April 24, 2011

Problem Solving Series #2 - Begins with the End in Mind

Stephen Covey said, "Begins with the End in Mind" in the journey of becoming a highly effective person. Jim Womack said, "(A lean enterprise) Specify value from the standpoint of your end-customers."

Mankind is wired in such a way that it will be driven forward by its value.

Although sometimes we forgot.

A good case study to learn from would be the fall and re-birth of Starbucks. Professor John Quelch framed the dilemma Starbucks faced as a question of positioning: If Starbucks wants to be the king of retail chain, then forget premium positioning, it needs to cut the price. However, if Starbucks wants to maintain its neighborhood, cozy store where people hang out in and actually be a 'lifestyle', then its expansion strategy needs to be scrapped and rethought. (See his complete note at his HBR Blog here). Starbucks found itself solving the wrong problems.

Thankfully, Howard Schultz have since then navigated the giant into safe water and the company is now ready to move forward.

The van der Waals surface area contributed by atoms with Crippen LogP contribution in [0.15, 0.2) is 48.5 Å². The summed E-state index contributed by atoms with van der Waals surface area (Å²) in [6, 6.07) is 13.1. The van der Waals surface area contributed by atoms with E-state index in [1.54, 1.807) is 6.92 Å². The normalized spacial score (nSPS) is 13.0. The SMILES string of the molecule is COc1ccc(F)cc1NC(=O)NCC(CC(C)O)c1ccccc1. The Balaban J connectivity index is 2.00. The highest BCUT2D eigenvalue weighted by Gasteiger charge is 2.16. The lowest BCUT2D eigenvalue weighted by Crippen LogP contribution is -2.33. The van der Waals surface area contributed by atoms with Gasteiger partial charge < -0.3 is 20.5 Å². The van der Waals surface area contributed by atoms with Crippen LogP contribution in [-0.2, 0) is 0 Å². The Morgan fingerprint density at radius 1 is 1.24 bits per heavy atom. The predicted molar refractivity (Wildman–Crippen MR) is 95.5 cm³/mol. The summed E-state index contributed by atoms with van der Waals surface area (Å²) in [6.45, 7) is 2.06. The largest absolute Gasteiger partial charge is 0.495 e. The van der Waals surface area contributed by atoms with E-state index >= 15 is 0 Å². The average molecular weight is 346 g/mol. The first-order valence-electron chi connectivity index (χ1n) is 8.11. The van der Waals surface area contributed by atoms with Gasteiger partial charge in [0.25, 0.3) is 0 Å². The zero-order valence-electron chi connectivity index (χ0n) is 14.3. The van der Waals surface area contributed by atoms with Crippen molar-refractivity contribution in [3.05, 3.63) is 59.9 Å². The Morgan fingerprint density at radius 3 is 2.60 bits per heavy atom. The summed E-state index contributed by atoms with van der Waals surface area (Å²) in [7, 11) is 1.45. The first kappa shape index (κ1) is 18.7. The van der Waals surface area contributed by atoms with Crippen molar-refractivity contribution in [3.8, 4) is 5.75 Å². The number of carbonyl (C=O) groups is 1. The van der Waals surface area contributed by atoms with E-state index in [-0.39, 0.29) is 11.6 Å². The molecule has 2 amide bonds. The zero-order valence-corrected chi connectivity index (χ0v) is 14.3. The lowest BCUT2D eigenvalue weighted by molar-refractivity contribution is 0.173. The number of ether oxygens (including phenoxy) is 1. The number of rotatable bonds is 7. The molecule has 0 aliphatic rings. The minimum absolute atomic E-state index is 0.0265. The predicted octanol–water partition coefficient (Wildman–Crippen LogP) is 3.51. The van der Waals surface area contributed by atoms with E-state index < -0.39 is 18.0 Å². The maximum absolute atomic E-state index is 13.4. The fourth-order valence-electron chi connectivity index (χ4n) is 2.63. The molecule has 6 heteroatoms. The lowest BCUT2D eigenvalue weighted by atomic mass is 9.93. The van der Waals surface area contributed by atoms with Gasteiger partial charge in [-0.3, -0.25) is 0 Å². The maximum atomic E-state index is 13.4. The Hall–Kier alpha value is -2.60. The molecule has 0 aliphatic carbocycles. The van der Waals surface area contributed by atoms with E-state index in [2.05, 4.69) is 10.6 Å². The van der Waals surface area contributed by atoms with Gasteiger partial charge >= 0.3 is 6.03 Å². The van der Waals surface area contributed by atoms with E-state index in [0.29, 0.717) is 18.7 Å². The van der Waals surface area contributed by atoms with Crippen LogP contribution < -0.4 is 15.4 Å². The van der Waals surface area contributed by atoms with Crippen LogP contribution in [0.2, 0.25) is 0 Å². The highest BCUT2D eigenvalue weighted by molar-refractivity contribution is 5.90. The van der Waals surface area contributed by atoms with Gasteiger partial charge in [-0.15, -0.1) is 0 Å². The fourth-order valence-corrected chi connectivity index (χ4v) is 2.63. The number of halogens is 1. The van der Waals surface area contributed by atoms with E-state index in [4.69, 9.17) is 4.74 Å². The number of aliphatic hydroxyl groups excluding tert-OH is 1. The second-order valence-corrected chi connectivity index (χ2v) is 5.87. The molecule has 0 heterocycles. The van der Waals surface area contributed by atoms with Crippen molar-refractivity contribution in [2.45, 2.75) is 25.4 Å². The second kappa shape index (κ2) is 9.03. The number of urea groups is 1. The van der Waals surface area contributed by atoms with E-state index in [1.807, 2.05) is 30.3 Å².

Onward: How Starbucks Fought for Its Life without Losing Its SoulYou might be interested in read his struggle and personal insights on this matter in his latest books Onwards.

You will find that Schultz started his journey by identifying the real pains that they are currently feeling.

He goes back to basic and to his original passion, the real reason he started the company in the beginning. He begins with the end in mind.

There are several things we can learn about when we want to identify the reason of solving any problem - which is step 1 of IDOAIM - Identify the Pain:
  1. What do you value most in your current job / business? Why are you even in the business / working here?
  2. What gives you the most satisfaction in your organization / business / career? Why?
  3. What are you thinking about most often in a day? Why?
  4. If a problem you have is solved, what would you think give you the most satisfaction? Is it related to the feeling of being able to defeat your enemy, happy because the money can now keep coming, being able to live healthily / enjoy life, or happy because now people can recognize you as someone in your organization?
  5. What is the worst that can happen if you don't solve your problems to the company, to the organization, to you?
These questions can help us learn about values and understand which problem to solve and give us the perseverance we need to stay on the problems until it is solved. If we can frame our values and identify our reasons properly, then we have a good starting point to continue our learning organization transformation journey.

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